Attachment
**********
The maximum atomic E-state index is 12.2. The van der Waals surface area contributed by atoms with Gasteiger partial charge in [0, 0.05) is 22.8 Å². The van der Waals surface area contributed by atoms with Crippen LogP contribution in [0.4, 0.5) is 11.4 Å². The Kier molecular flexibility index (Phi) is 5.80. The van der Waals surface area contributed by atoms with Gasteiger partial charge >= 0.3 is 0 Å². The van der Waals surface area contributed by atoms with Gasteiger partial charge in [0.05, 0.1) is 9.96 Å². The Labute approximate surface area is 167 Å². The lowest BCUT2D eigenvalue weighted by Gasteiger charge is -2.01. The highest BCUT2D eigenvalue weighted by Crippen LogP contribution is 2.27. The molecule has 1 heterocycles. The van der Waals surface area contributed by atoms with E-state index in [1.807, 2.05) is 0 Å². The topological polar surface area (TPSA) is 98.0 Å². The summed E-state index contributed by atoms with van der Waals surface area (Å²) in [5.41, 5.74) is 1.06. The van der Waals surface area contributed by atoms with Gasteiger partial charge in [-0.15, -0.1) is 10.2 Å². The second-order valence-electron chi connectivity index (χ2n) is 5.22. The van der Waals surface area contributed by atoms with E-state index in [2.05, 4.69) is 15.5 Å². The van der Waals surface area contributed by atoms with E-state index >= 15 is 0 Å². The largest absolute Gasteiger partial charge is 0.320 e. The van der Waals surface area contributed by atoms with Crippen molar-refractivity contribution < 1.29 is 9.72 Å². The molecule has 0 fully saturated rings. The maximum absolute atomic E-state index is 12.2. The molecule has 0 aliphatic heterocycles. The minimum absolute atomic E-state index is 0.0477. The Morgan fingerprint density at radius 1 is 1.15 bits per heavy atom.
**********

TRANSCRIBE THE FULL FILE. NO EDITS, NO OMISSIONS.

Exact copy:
The maximum atomic E-state index is 12.2. The van der Waals surface area contributed by atoms with Gasteiger partial charge in [0, 0.05) is 22.8 Å². The van der Waals surface area contributed by atoms with Crippen LogP contribution in [0.4, 0.5) is 11.4 Å². The Kier molecular flexibility index (Phi) is 5.80. The van der Waals surface area contributed by atoms with Gasteiger partial charge >= 0.3 is 0 Å². The van der Waals surface area contributed by atoms with Gasteiger partial charge in [0.05, 0.1) is 9.96 Å². The Labute approximate surface area is 167 Å². The lowest BCUT2D eigenvalue weighted by Gasteiger charge is -2.01. The highest BCUT2D eigenvalue weighted by Crippen LogP contribution is 2.27. The molecule has 1 heterocycles. The van der Waals surface area contributed by atoms with E-state index in [1.807, 2.05) is 0 Å². The topological polar surface area (TPSA) is 98.0 Å². The summed E-state index contributed by atoms with van der Waals surface area (Å²) in [5.41, 5.74) is 1.06. The van der Waals surface area contributed by atoms with Gasteiger partial charge in [-0.15, -0.1) is 10.2 Å². The second-order valence-electron chi connectivity index (χ2n) is 5.22. The van der Waals surface area contributed by atoms with E-state index in [2.05, 4.69) is 15.5 Å². The van der Waals surface area contributed by atoms with E-state index >= 15 is 0 Å². The largest absolute Gasteiger partial charge is 0.320 e. The van der Waals surface area contributed by atoms with Crippen molar-refractivity contribution < 1.29 is 9.72 Å². The molecule has 0 fully saturated rings. The maximum absolute atomic E-state index is 12.2. The molecule has 0 aliphatic heterocycles. The minimum absolute atomic E-state index is 0.0477. The Morgan fingerprint density at radius 1 is 1.15 bits per heavy atom.